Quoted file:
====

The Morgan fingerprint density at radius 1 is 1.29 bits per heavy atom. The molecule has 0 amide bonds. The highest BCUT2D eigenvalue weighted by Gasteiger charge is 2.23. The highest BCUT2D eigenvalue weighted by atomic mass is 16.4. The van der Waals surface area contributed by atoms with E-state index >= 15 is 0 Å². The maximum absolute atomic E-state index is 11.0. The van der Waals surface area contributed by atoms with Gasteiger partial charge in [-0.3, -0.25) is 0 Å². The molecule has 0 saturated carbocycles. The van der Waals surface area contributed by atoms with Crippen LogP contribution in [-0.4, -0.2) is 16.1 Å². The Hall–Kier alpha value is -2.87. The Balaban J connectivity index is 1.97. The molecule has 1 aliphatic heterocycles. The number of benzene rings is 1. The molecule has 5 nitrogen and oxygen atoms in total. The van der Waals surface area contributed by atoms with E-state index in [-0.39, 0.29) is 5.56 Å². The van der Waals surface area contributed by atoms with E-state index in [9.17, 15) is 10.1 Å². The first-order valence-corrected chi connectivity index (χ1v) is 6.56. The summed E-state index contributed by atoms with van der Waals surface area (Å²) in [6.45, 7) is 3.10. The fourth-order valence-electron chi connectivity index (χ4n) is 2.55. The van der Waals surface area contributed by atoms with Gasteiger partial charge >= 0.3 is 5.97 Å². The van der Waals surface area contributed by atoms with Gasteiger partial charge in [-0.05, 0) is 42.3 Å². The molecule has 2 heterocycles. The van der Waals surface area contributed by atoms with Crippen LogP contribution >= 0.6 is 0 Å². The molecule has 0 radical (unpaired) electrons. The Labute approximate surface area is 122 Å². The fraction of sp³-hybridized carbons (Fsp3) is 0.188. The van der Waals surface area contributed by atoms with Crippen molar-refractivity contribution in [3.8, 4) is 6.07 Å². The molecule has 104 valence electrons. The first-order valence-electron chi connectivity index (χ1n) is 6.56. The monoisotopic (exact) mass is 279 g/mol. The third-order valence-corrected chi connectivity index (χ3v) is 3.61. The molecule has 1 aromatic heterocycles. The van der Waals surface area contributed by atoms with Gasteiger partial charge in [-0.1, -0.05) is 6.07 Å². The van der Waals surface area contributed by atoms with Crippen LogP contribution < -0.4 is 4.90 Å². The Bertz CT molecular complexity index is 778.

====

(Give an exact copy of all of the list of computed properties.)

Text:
The Morgan fingerprint density at radius 1 is 1.29 bits per heavy atom. The molecule has 0 amide bonds. The highest BCUT2D eigenvalue weighted by Gasteiger charge is 2.23. The highest BCUT2D eigenvalue weighted by atomic mass is 16.4. The van der Waals surface area contributed by atoms with E-state index >= 15 is 0 Å². The maximum absolute atomic E-state index is 11.0. The van der Waals surface area contributed by atoms with Gasteiger partial charge in [-0.3, -0.25) is 0 Å². The molecule has 0 saturated carbocycles. The van der Waals surface area contributed by atoms with Crippen LogP contribution in [-0.4, -0.2) is 16.1 Å². The Hall–Kier alpha value is -2.87. The Balaban J connectivity index is 1.97. The molecule has 1 aliphatic heterocycles. The number of benzene rings is 1. The molecule has 5 nitrogen and oxygen atoms in total. The van der Waals surface area contributed by atoms with E-state index in [-0.39, 0.29) is 5.56 Å². The van der Waals surface area contributed by atoms with E-state index in [9.17, 15) is 10.1 Å². The first-order valence-corrected chi connectivity index (χ1v) is 6.56. The summed E-state index contributed by atoms with van der Waals surface area (Å²) in [6.45, 7) is 3.10. The fourth-order valence-electron chi connectivity index (χ4n) is 2.55. The van der Waals surface area contributed by atoms with Gasteiger partial charge >= 0.3 is 5.97 Å². The van der Waals surface area contributed by atoms with Gasteiger partial charge in [-0.05, 0) is 42.3 Å². The molecule has 2 heterocycles. The van der Waals surface area contributed by atoms with Crippen LogP contribution >= 0.6 is 0 Å². The molecule has 0 radical (unpaired) electrons. The Labute approximate surface area is 122 Å². The fraction of sp³-hybridized carbons (Fsp3) is 0.188. The van der Waals surface area contributed by atoms with Crippen molar-refractivity contribution in [3.8, 4) is 6.07 Å². The molecule has 104 valence electrons. The first-order valence-electron chi connectivity index (χ1n) is 6.56. The monoisotopic (exact) mass is 279 g/mol. The third-order valence-corrected chi connectivity index (χ3v) is 3.61. The molecule has 1 aromatic heterocycles. The van der Waals surface area contributed by atoms with Gasteiger partial charge in [-0.1, -0.05) is 6.07 Å². The van der Waals surface area contributed by atoms with Crippen LogP contribution < -0.4 is 4.90 Å². The Bertz CT molecular complexity index is 778.